VEECK AS IN WRECK. Nick gave me Bill Veeck’s autobiography VEECK AS IN WRECK with the story of Eddie Gaedel. At the end of the first chapter, Veeck lists some of his accomplishments in baseball. For example, from 1947 to 1964, the New York Yankees won the American League pennant every year with three exceptions. Two of the teams that interrupted the Yankee streak were owned by Bill Veeck: the 1948 Cleveland Indians and the 1959 Chicago White Sox. Veeck also invented the exploding scoreboard. After listing his accomplishments, Veeck concludes that he is remembered for one thing: “I’m Bill Veeck, the guy who sent the midget up to bat? Fair enough.”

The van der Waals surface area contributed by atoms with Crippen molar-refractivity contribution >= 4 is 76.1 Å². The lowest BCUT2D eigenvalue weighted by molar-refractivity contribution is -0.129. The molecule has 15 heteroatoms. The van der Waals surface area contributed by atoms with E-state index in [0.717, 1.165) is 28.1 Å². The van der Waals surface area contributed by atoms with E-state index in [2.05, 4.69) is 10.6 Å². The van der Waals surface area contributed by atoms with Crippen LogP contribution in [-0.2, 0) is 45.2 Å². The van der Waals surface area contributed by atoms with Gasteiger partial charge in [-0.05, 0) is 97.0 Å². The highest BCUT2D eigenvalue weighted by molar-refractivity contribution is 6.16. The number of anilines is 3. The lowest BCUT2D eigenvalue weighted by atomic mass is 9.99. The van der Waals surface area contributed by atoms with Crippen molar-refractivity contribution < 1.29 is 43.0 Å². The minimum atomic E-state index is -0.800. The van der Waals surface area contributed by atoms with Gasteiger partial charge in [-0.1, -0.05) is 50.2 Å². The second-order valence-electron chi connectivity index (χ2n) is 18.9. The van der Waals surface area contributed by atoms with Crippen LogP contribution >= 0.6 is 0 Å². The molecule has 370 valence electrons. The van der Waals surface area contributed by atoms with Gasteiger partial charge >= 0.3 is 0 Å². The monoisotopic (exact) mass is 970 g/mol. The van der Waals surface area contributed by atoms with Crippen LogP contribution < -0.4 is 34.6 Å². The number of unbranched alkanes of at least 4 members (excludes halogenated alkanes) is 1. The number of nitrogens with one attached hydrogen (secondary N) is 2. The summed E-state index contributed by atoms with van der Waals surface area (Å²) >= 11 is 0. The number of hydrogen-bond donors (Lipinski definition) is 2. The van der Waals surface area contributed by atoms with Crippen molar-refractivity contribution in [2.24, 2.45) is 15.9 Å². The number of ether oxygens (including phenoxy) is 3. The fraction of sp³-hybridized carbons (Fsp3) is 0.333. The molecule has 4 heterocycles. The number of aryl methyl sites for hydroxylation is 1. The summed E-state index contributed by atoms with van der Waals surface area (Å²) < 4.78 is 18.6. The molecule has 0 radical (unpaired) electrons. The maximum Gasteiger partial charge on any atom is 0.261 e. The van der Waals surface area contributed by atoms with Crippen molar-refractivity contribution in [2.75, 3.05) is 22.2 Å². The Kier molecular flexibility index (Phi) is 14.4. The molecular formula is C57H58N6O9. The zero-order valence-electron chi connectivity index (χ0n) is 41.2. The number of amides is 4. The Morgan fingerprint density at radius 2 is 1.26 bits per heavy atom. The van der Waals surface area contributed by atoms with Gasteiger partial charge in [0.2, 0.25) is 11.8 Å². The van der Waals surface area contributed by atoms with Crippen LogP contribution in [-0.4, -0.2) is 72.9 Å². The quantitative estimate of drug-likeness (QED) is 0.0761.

Veeck’s account stresses that Eddie Gaedel was a showman who loved to perform. Veeck had taught Gaedel a crouch for a batting stance which created a strike zone one and a half inches high. When Gaedel got up to bat, he abandoned the crouch and stood straight up. Veeck was terrified that Gaedel was going to swing at a pitch rather than take his four balls and a walk. But Gaedel went to first base, greeted his pinch runner in a professional way, and waved repeatedly to the crowd as he left the field.